The move comes as the Prime Minister looks to speed-up private investment into the UK’s infrastructure and open the door for more toll roads.
He will compare the move with the privatisation of the water industry by Margaret Thatcher.
In a major speech today Cameron is expected to say: “Why is it that other infrastructure – for example water – is funded by private sector capital through privately owned, independently regulated, utilities……but roads in Britain call on the public finances for funding?
“We need to look urgently at the options for getting large-scale private investment into the national roads network – from sovereign wealth funds, pension funds, and other investors.
“That’s why I have asked the Department for Transport and the Treasury to carry out a feasibility study of new ownership and financing models for the national roads system and to report progress to me in the Autumn.”
Cameron ruled out the use of tolls on existing roads but is due to say: “Road tolling is one option – but we are only considering this for new, not existing, capacity. For example, we’re looking at how improvements to the A14 could be part funded through tolling.”
The Prime minister will call for the cash to “widen pinch points, add lanes to motorways by using the hard shoulder to increase capacity and dual overcrowded A-roads.”
The speech has been welcomed by construction experts.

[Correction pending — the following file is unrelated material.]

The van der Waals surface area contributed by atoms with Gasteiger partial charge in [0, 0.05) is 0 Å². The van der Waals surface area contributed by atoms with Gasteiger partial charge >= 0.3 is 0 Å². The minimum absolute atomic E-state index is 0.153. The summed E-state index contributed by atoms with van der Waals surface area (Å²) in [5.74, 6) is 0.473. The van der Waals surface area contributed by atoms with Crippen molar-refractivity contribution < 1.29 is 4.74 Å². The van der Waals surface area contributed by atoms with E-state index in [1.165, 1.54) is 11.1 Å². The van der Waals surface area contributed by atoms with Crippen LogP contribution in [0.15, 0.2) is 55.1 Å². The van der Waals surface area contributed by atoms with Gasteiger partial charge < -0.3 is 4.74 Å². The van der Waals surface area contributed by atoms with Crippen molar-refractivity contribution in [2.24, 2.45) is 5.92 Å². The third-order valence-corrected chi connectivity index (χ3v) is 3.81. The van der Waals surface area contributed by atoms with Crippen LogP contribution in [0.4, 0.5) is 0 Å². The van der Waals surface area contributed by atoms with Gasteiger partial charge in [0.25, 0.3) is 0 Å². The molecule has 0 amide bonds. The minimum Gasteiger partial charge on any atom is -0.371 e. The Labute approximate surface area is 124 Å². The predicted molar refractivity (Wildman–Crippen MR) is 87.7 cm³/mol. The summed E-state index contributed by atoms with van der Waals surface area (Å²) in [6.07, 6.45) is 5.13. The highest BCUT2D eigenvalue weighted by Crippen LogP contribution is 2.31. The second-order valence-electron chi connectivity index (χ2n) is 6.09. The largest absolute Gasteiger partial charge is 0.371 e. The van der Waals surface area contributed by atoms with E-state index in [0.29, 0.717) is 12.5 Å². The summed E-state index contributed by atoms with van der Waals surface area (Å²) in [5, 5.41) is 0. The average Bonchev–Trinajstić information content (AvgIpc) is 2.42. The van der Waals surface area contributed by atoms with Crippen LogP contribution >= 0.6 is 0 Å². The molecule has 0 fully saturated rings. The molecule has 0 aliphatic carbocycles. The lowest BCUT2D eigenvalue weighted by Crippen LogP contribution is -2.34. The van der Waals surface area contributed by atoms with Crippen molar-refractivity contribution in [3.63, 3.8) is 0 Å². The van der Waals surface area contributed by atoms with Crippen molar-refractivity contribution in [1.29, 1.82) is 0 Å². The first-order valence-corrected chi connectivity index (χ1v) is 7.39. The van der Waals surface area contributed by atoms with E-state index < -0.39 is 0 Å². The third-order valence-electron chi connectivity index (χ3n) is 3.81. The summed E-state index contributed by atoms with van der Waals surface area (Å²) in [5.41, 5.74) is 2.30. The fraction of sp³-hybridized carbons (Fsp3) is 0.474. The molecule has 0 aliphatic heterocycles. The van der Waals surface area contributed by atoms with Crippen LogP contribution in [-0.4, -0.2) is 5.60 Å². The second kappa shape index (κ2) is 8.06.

Institution of Civil Engineers Director General, Nick Baveystock, said:“It is encouraging to see further evidence of Government’s commitment to infrastructure forming a central plank of the plan for growth and some decisive steps to secure long term, targeted investment not only for important infrastructure projects, but for networks as a whole.
“Our national road network is a valuable and essential asset that relies on continued investment to function.
“Government is right to investigate more radical funding models and consider how infrastructure investment might be better managed.
“This will be extremely important in ensuring potential investors get a predictable rate of return and we welcome Government’s imagination and ambition in tackling this.”
CECA director of external affairs Alasdair Reisner said: “The Government has shown considerable commitment to improving the UK’s essential infrastructure, recognising that in doing so it will help kickstart recovery in the economy”
“We believe that this feasibility study offers the chance for sensible consideration of the options for private sector funding of road improvements.
“However experience from other sectors has shown that such major changes can lead to delays in the delivery of work programmes.
“We would have concerns about the impact on the roads network should there be any hiatus in activity as new models are implemented”